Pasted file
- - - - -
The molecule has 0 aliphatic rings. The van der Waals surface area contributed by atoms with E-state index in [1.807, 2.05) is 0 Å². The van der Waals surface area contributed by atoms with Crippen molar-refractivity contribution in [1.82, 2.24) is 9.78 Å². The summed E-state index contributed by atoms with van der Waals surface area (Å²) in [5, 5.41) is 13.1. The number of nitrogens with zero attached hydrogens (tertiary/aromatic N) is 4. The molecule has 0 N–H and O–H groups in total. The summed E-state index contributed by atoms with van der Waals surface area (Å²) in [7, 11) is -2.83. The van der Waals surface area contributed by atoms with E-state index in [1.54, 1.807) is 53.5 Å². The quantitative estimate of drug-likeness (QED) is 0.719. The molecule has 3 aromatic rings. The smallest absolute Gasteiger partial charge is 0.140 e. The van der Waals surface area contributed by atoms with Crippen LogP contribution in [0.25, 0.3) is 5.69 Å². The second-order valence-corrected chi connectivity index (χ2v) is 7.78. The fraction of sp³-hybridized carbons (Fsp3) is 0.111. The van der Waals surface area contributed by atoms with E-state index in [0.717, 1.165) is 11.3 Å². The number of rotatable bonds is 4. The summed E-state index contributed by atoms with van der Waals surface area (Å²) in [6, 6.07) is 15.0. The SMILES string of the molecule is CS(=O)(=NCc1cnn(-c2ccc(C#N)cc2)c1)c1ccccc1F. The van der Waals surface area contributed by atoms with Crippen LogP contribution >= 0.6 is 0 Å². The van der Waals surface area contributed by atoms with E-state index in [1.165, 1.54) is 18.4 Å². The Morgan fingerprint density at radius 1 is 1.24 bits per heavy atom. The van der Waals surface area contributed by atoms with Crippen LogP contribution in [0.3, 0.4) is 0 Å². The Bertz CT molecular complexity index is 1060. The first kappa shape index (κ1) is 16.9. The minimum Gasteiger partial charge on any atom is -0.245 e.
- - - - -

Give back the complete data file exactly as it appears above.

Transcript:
The molecule has 0 aliphatic rings. The van der Waals surface area contributed by atoms with E-state index in [1.807, 2.05) is 0 Å². The van der Waals surface area contributed by atoms with Crippen molar-refractivity contribution in [1.82, 2.24) is 9.78 Å². The summed E-state index contributed by atoms with van der Waals surface area (Å²) in [5, 5.41) is 13.1. The number of nitrogens with zero attached hydrogens (tertiary/aromatic N) is 4. The molecule has 0 N–H and O–H groups in total. The summed E-state index contributed by atoms with van der Waals surface area (Å²) in [7, 11) is -2.83. The van der Waals surface area contributed by atoms with E-state index in [1.54, 1.807) is 53.5 Å². The quantitative estimate of drug-likeness (QED) is 0.719. The molecule has 3 aromatic rings. The smallest absolute Gasteiger partial charge is 0.140 e. The van der Waals surface area contributed by atoms with Crippen LogP contribution in [0.25, 0.3) is 5.69 Å². The second-order valence-corrected chi connectivity index (χ2v) is 7.78. The fraction of sp³-hybridized carbons (Fsp3) is 0.111. The van der Waals surface area contributed by atoms with E-state index in [0.717, 1.165) is 11.3 Å². The number of rotatable bonds is 4. The summed E-state index contributed by atoms with van der Waals surface area (Å²) in [6, 6.07) is 15.0. The SMILES string of the molecule is CS(=O)(=NCc1cnn(-c2ccc(C#N)cc2)c1)c1ccccc1F. The van der Waals surface area contributed by atoms with Crippen LogP contribution >= 0.6 is 0 Å². The van der Waals surface area contributed by atoms with E-state index in [1.165, 1.54) is 18.4 Å². The Morgan fingerprint density at radius 1 is 1.24 bits per heavy atom. The van der Waals surface area contributed by atoms with Crippen LogP contribution in [0.3, 0.4) is 0 Å². The Bertz CT molecular complexity index is 1060. The first kappa shape index (κ1) is 16.9. The minimum Gasteiger partial charge on any atom is -0.245 e.